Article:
During winter, skunks enter a torpor similar to hibernation. However, they don’t fully hibernate and will wake up to move around or leave their den to forage at night. As previously mentioned, skunks will eat almost anything that they can find. In winter, fewer foods are available, and so their tastes expand. Skunks living in close proximity to humans may eat larger amounts of trash or garbage. If they can find meat, they will hunt for small nesting animals like mice, chipmunks, or moles. That said, vegetables, nuts, seeds, and fruits constitute the majority of their diet during winter. In winter, skunks will eat fruits like chokeberry, elderberry, mountain ash, wild grape, and cranberry. Nuts and seeds include walnuts, pecans, and hickory nuts, as well as sunflower seeds or even birdseed. They will also feast on carrion if they can find any near their den.
What Do Pet Skunks Eat?
In the wild, skunks will eat pretty much anything they can find. These instincts don’t go away once they become domesticated. On the contrary, your pet skunk will most likely eat anything you put in front of it. Some skunks even develop a taste for garbage, which just goes to show that skunks hardly count as picky eaters. That said, you shouldn’t just go around feeding your skunk hamburgers and potato chips. Skunks enjoy high-calorie foods because they evolved a biological need to store fat so they can survive through the winter. Like humans, skunks can easily grow obese if fed an improper diet, which can lead to long-term health problems.
Generally speaking, skunks function well on a diet of lean meats, vegetables, fruits, and complex carbohydrates like grains. You can serve vegetables, meats, fruits cooked or raw, but make sure to cook all grains before serving them to your skunk. For meats, stick to lean proteins like chicken or fish. As for grains, prioritize cooked oats, cereals, potatoes, sweet potatoes, or rice. When choosing fruit, choose mostly low-sugar options like berries and melons. However, high-sugar fruits like bananas, apples, or pears won’t hurt if given in small amounts. Finally, leafy greens should make up a large portion of your skunk’s vegetable intake (just skip the lettuce). In addition, you can also include corn, carrots, peas, squash, and other rooty vegetables, excluding asparagus.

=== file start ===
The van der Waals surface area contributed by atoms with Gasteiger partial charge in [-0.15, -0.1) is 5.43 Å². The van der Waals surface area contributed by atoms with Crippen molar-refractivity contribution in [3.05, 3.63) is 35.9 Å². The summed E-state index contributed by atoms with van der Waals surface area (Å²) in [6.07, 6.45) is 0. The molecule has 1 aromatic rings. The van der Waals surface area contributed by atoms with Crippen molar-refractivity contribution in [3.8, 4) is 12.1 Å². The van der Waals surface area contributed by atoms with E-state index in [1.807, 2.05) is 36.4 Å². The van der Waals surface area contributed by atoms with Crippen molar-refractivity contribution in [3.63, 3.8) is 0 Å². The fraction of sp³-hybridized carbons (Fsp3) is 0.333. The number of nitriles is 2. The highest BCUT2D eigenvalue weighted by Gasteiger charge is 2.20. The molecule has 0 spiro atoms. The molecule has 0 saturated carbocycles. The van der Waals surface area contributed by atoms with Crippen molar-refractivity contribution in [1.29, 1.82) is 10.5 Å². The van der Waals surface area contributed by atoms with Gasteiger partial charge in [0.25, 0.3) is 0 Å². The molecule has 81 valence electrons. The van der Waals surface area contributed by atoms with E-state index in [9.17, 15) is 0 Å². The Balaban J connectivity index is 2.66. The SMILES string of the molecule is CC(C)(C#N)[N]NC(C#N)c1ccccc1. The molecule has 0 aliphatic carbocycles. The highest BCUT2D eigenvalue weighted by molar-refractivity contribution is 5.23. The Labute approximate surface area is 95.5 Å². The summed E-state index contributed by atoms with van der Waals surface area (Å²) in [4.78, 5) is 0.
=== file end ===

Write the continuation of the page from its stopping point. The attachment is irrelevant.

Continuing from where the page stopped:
Skunks do not do well on a diet of processed foods. Although they will eat whatever you put in front of them, you should avoid feeding your skunk table scraps and foods full of additives and preservatives. Some foods to avoid feeding your skunk include:
- Asparagus (known to cause seizures)
- Processed meats
- Canned cat food
- Fatty, fried foods
What Do Baby Skunks Eat?
Most female skunks give birth during the late spring or early summer, typically between April and June. Pregnant skunks will find a den without a male and gestate their young for 60 to 75 days. At birth, baby skunks, or kits, cannot see and measure only around 4 inches long. During the first 6 weeks of their lives, baby skunks must rely entirely on their mother for nutrition. After six weeks, they will leave the den, and completely wean off milk after 2 months. In the wild, infant skunks will eat a variety of foods and whatever they can catch. Common forage foods include fruits, vegetables, nuts, seeds, leaves, and grains. They will also hunt for eggs and small mammals like mice, rats, ground squirrels, rabbits, snakes, and chipmunks. In addition, they’ll eat numerous insects and bugs such as worms, snails, slugs, spiders, and grubs.
If you find a baby skunk in the wild, always check to make sure if the mother is nearby. In the event the mother does not appear, call your local wildlife rescue before attempting to care for a baby skunk. Baby skunks require a specialized diet, and will not tolerate eating the same food as a baby dog or cat. In fact, processed pet foods can pose choking hazards, and give baby skunks digestive issues, diarrhea, and other problems. Prior to 6 weeks of age, captive baby skunks should only eat formulae such as KMR liquid or esbilac. Around 6 weeks of age, you can start to introduce small amounts of the same foods that adult skunks eat. You can start by incorporating a limited amount of cooked cereals in their formulae. From there, you can serve small amounts of veggies, fruits, and meats cut into tiny pieces.